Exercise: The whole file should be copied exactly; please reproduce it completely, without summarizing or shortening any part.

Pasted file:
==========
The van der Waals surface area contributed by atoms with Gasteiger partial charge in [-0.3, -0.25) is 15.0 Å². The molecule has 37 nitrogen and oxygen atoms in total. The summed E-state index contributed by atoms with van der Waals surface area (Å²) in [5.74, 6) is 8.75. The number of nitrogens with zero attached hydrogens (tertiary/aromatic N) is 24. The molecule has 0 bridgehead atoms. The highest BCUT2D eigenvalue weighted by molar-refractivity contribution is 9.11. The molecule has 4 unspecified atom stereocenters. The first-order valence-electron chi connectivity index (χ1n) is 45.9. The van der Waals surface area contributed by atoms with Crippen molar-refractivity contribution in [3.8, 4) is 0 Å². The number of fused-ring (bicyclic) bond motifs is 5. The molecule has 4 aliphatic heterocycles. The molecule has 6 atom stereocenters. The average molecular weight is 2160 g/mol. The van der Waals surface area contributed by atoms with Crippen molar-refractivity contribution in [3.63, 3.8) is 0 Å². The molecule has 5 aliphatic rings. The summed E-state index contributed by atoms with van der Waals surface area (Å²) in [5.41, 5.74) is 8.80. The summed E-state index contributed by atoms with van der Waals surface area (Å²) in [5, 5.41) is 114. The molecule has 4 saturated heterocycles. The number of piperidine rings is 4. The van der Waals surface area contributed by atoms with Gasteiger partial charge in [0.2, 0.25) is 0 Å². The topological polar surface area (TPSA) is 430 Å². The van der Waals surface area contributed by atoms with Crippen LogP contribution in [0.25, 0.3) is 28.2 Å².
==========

The van der Waals surface area contributed by atoms with Gasteiger partial charge in [-0.3, -0.25) is 15.0 Å². The molecule has 37 nitrogen and oxygen atoms in total. The summed E-state index contributed by atoms with van der Waals surface area (Å²) in [5.74, 6) is 8.75. The number of nitrogens with zero attached hydrogens (tertiary/aromatic N) is 24. The molecule has 0 bridgehead atoms. The highest BCUT2D eigenvalue weighted by molar-refractivity contribution is 9.11. The molecule has 4 unspecified atom stereocenters. The first-order valence-electron chi connectivity index (χ1n) is 45.9. The van der Waals surface area contributed by atoms with Crippen molar-refractivity contribution in [3.8, 4) is 0 Å². The number of fused-ring (bicyclic) bond motifs is 5. The molecule has 4 aliphatic heterocycles. The molecule has 6 atom stereocenters. The average molecular weight is 2160 g/mol. The van der Waals surface area contributed by atoms with Crippen molar-refractivity contribution in [3.63, 3.8) is 0 Å². The molecule has 5 aliphatic rings. The summed E-state index contributed by atoms with van der Waals surface area (Å²) in [5.41, 5.74) is 8.80. The summed E-state index contributed by atoms with van der Waals surface area (Å²) in [5, 5.41) is 114. The molecule has 4 saturated heterocycles. The number of piperidine rings is 4. The van der Waals surface area contributed by atoms with Gasteiger partial charge in [0.2, 0.25) is 0 Å². The topological polar surface area (TPSA) is 430 Å². The van der Waals surface area contributed by atoms with Crippen LogP contribution in [0.25, 0.3) is 28.2 Å².